As described in DO-75A2https://www.nps.gov/policy/DOrders/75A.htm, Section IV Scope, “[t]he civic engagement and public involvement policies of this order… [a]pply to discretionary decision-making … at all levels and within all program areas of the National Park Service where: 1) the public has an identifiable interest or is likely to be interested, 2) there may be applicable knowledge or expertise likely to be available only through public consultation, or 3) there are complex or potentially controversial issues.” See Section IV Scope. In addition, “[t]he NPS role is to provide opportunities for the public to be involved in meaningful ways, to listen to their concerns, values, and preferences, and to consider these in shaping our decisions and policies.” See Section V Definitions.
On February 28th, 2022, GRCA announced it would increase the cost of overnight backcountry permits from $8 per person per night to $12 per person per night (in addition to the $10 per group permit), starting July 1st, 2022, a 50% increase in the nightly per person fee. Whereas there was no public comment period prior to the GRCA announcement, in recent years many parks have invited public comment about proposed increases in user fees before deciding to implement them. In some cases, public feedback has resulted in a park not increasing fees or in revising the proposed fee structure.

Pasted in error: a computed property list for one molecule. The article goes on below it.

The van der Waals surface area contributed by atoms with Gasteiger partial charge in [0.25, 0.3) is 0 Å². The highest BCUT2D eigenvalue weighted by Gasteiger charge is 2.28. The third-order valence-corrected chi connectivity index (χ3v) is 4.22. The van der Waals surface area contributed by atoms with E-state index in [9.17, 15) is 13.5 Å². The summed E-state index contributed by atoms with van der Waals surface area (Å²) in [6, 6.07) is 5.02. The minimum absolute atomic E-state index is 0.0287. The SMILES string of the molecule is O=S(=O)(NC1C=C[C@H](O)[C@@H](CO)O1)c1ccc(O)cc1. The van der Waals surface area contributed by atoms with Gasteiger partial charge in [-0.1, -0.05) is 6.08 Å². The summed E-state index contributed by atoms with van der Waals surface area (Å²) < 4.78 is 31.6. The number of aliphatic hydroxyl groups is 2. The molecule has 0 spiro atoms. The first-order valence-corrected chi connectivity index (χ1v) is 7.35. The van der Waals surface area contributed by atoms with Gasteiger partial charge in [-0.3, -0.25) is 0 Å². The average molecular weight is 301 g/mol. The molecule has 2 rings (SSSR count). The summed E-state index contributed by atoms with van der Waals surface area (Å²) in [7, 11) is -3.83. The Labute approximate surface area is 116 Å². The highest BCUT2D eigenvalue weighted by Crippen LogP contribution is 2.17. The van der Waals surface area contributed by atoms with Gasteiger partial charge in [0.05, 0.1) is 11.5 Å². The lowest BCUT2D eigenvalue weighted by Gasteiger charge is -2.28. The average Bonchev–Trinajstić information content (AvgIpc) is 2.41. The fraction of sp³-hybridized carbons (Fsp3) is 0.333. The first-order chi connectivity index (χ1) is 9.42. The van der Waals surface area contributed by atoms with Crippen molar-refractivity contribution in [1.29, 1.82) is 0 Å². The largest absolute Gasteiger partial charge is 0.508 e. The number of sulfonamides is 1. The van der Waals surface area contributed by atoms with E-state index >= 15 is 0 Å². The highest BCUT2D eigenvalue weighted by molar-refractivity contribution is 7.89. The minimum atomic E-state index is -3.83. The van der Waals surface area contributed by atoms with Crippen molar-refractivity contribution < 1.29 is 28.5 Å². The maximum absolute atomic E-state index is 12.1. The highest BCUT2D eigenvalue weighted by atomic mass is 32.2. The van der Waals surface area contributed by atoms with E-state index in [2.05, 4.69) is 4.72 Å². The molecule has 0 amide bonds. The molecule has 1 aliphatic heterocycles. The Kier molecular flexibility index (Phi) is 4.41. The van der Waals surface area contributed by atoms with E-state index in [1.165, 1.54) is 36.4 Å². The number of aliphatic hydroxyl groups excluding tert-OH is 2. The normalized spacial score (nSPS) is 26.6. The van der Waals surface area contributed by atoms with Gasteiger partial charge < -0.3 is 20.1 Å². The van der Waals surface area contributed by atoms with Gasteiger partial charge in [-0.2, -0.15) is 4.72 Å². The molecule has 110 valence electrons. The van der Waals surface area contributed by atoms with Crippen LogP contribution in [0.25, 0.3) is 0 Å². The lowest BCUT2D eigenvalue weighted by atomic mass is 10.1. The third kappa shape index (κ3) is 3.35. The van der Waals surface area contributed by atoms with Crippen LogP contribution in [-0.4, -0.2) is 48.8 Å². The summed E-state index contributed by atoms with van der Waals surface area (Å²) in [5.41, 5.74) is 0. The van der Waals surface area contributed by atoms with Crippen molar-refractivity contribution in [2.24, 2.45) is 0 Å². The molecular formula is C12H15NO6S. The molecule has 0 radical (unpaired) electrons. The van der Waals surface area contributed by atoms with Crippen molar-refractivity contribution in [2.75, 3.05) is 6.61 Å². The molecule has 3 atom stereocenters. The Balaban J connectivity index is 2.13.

Under the new fee structure, GRCA will have one of the most expensive backcountry permits in the National Park System. For example, 5-day/4-night trip for two people at GRCA will cost $106 ($10 per permit + $48 per person). In contrast, the same 5-day/4-night backcountry trip for two people would cost a total of $20 ($10 per permit + $5 per person) at Yosemite National Park; $25 ($15 per permit + $5 per person) at Sequoia – Kings Canyon National Parks; $56 ($7 per night per person) at Glacier National Park; $35-45 (advance vs. day-before) at Grand Teton National Park; $32 ($4 per night per person, capped at no more than $20 per person) at Great Smoky Mountains National Park; $5 for the permit at Zion National Park; and $0 (i.e., free) at Shenandoah National Park.